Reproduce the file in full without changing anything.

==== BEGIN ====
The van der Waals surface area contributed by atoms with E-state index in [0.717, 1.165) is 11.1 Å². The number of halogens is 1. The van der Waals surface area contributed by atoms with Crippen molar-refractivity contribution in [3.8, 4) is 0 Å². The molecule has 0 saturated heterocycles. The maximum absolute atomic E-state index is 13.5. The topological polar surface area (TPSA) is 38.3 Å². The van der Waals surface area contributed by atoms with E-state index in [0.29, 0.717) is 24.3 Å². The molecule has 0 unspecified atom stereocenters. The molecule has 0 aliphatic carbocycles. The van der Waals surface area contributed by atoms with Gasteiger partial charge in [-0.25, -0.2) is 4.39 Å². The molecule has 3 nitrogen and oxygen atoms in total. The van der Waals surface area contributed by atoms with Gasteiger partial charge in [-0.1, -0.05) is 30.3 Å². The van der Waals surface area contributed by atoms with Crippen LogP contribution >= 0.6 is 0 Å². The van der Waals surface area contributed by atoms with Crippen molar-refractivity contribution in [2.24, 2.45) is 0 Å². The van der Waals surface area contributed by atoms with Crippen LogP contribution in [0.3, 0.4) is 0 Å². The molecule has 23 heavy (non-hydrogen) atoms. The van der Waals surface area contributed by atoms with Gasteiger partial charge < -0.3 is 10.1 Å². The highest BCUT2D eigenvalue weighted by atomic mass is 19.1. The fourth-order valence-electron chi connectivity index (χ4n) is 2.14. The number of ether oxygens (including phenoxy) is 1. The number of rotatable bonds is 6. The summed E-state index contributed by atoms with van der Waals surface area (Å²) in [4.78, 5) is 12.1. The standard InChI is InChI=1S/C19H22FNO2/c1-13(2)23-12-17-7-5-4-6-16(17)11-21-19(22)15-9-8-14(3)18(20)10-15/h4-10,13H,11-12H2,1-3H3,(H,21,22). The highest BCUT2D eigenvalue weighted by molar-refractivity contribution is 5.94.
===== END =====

The van der Waals surface area contributed by atoms with E-state index in [0.717, 1.165) is 11.1 Å². The number of halogens is 1. The van der Waals surface area contributed by atoms with Crippen molar-refractivity contribution in [3.8, 4) is 0 Å². The molecule has 0 saturated heterocycles. The maximum absolute atomic E-state index is 13.5. The topological polar surface area (TPSA) is 38.3 Å². The van der Waals surface area contributed by atoms with E-state index in [0.29, 0.717) is 24.3 Å². The molecule has 0 unspecified atom stereocenters. The molecule has 0 aliphatic carbocycles. The van der Waals surface area contributed by atoms with Gasteiger partial charge in [-0.25, -0.2) is 4.39 Å². The molecule has 3 nitrogen and oxygen atoms in total. The van der Waals surface area contributed by atoms with Gasteiger partial charge in [-0.1, -0.05) is 30.3 Å². The van der Waals surface area contributed by atoms with Crippen LogP contribution >= 0.6 is 0 Å². The van der Waals surface area contributed by atoms with Crippen molar-refractivity contribution in [2.24, 2.45) is 0 Å². The van der Waals surface area contributed by atoms with Crippen LogP contribution in [0.3, 0.4) is 0 Å². The molecule has 23 heavy (non-hydrogen) atoms. The van der Waals surface area contributed by atoms with Gasteiger partial charge < -0.3 is 10.1 Å². The highest BCUT2D eigenvalue weighted by atomic mass is 19.1. The fourth-order valence-electron chi connectivity index (χ4n) is 2.14. The number of ether oxygens (including phenoxy) is 1. The number of rotatable bonds is 6. The summed E-state index contributed by atoms with van der Waals surface area (Å²) in [4.78, 5) is 12.1. The standard InChI is InChI=1S/C19H22FNO2/c1-13(2)23-12-17-7-5-4-6-16(17)11-21-19(22)15-9-8-14(3)18(20)10-15/h4-10,13H,11-12H2,1-3H3,(H,21,22). The highest BCUT2D eigenvalue weighted by molar-refractivity contribution is 5.94.